Late Thursday, Senate Republicans unveiled legislation that provides $1 trillion to bail out hard-hit industries and send checks directly to many Americans.
So what’s the bad news? The bill is getting pushback from Democrats, conservative Republicans and, to a lesser extent, the White House for a number of reasons. Let’s walk through the major friction points in getting to an agreement, one that ideally would come sooner rather than later.
Should the government send Americans checks? How many? Or do you bolster unemployment insurance instead?
No one in Washington — and I mean no one — is saying Americans shouldn’t get financial relief. And everyone wants it to come as soon as possible. The question is whether giving Americans a $1,000 check or two can be considered enough financial relief. The current legislation proposes giving each middle-class American adult at least one check for $1,200 and $500 for each child.
Lawmakers with such disparate ideological views as Senate Minority Leader Charles E. Schumer (D-N.Y.) and Sen. Lindsey O. Graham (R-S.C.) worry that while a check or two will help Americans for a couple of months, this dual economic and health crisis will go on much longer than that.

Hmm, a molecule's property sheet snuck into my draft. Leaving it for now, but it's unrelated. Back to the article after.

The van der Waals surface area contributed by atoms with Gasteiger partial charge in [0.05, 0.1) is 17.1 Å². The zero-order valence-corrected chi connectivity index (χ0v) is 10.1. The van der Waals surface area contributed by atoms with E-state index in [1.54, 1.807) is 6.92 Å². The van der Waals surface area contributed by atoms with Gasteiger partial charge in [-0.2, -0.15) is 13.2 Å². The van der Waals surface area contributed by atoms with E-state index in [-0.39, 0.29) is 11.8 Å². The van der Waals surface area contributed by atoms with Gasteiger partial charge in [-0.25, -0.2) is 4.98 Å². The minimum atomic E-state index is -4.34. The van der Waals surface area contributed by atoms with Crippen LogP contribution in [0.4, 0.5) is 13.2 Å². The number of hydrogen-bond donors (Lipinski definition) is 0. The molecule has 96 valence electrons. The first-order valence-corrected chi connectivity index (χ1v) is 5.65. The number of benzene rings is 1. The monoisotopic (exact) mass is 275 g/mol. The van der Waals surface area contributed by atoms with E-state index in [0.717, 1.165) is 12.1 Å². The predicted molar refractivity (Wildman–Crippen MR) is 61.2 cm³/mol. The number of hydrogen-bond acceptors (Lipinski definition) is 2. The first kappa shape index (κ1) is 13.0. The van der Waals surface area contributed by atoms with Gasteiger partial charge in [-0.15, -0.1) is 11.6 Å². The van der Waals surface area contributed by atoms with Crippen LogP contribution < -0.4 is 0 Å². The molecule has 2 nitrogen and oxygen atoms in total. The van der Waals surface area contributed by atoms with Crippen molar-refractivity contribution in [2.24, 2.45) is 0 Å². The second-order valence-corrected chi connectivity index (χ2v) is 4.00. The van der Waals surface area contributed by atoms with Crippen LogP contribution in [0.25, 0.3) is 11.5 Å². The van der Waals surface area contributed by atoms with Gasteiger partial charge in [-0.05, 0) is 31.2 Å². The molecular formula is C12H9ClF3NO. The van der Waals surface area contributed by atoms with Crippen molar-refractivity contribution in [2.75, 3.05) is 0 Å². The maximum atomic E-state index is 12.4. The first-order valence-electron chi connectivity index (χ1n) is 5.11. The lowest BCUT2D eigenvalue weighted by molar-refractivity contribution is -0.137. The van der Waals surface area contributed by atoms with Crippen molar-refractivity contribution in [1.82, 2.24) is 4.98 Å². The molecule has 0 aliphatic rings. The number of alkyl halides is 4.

On Thursday, Schumer said on NPR: “$1,000 will pay your rent and food in April. What about May?”
And Graham commented: “I’d rather take that $250 billion and put it in a system that will give people sustainable income. Direct payments make sense when the economy is beginning to restart, makes no sense now because it’s just money.”
Do you focus the checks on taxpayers or help people who don’t pay income tax?
Everyone seems to agree that the wealthiest shouldn’t get checks. The Republican Senate bill proposes giving people who make $75,000 annually less money and those making at least $99,000 no money.
The Senate GOP bill also proposes giving less money, to none at all, to those on the opposite end of the economic ladder, who earn so little that they don’t pay income taxes.